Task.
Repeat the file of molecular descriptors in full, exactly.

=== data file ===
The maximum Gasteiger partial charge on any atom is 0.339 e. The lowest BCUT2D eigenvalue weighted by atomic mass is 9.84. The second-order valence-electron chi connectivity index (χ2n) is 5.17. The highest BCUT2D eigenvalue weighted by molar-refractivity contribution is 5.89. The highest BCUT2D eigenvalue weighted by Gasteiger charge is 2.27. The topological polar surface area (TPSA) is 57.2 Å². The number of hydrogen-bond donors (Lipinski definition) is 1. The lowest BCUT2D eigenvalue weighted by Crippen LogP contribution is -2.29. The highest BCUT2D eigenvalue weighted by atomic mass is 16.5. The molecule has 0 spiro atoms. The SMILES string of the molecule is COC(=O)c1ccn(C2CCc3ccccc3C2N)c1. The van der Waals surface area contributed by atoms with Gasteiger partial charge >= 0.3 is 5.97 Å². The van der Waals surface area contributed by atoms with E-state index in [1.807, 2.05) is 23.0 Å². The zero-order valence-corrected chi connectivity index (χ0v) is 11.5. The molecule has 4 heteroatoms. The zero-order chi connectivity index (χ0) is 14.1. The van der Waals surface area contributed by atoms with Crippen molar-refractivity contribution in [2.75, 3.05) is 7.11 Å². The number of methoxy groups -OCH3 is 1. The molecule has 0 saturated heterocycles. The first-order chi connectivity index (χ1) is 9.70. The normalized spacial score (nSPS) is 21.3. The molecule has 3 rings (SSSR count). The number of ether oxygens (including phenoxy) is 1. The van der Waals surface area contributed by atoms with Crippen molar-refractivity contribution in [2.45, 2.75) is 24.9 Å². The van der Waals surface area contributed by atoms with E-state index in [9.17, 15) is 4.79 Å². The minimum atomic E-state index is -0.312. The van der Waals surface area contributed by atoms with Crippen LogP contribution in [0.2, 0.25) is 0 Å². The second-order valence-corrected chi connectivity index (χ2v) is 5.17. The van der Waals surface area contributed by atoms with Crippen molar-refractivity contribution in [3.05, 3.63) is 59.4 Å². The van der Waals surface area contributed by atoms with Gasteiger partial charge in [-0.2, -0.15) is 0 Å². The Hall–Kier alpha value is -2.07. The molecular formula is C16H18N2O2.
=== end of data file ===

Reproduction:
The maximum Gasteiger partial charge on any atom is 0.339 e. The lowest BCUT2D eigenvalue weighted by atomic mass is 9.84. The second-order valence-electron chi connectivity index (χ2n) is 5.17. The highest BCUT2D eigenvalue weighted by molar-refractivity contribution is 5.89. The highest BCUT2D eigenvalue weighted by Gasteiger charge is 2.27. The topological polar surface area (TPSA) is 57.2 Å². The number of hydrogen-bond donors (Lipinski definition) is 1. The lowest BCUT2D eigenvalue weighted by Crippen LogP contribution is -2.29. The highest BCUT2D eigenvalue weighted by atomic mass is 16.5. The molecule has 0 spiro atoms. The SMILES string of the molecule is COC(=O)c1ccn(C2CCc3ccccc3C2N)c1. The van der Waals surface area contributed by atoms with Gasteiger partial charge >= 0.3 is 5.97 Å². The van der Waals surface area contributed by atoms with E-state index in [1.807, 2.05) is 23.0 Å². The zero-order valence-corrected chi connectivity index (χ0v) is 11.5. The molecule has 4 heteroatoms. The zero-order chi connectivity index (χ0) is 14.1. The van der Waals surface area contributed by atoms with Crippen molar-refractivity contribution in [2.75, 3.05) is 7.11 Å². The number of methoxy groups -OCH3 is 1. The molecule has 0 saturated heterocycles. The first-order chi connectivity index (χ1) is 9.70. The normalized spacial score (nSPS) is 21.3. The molecule has 3 rings (SSSR count). The number of ether oxygens (including phenoxy) is 1. The van der Waals surface area contributed by atoms with Crippen molar-refractivity contribution in [2.45, 2.75) is 24.9 Å². The van der Waals surface area contributed by atoms with E-state index in [9.17, 15) is 4.79 Å². The minimum atomic E-state index is -0.312. The van der Waals surface area contributed by atoms with Crippen LogP contribution in [0.2, 0.25) is 0 Å². The second-order valence-corrected chi connectivity index (χ2v) is 5.17. The van der Waals surface area contributed by atoms with Crippen molar-refractivity contribution in [3.05, 3.63) is 59.4 Å². The van der Waals surface area contributed by atoms with Gasteiger partial charge in [-0.2, -0.15) is 0 Å². The Hall–Kier alpha value is -2.07. The molecular formula is C16H18N2O2.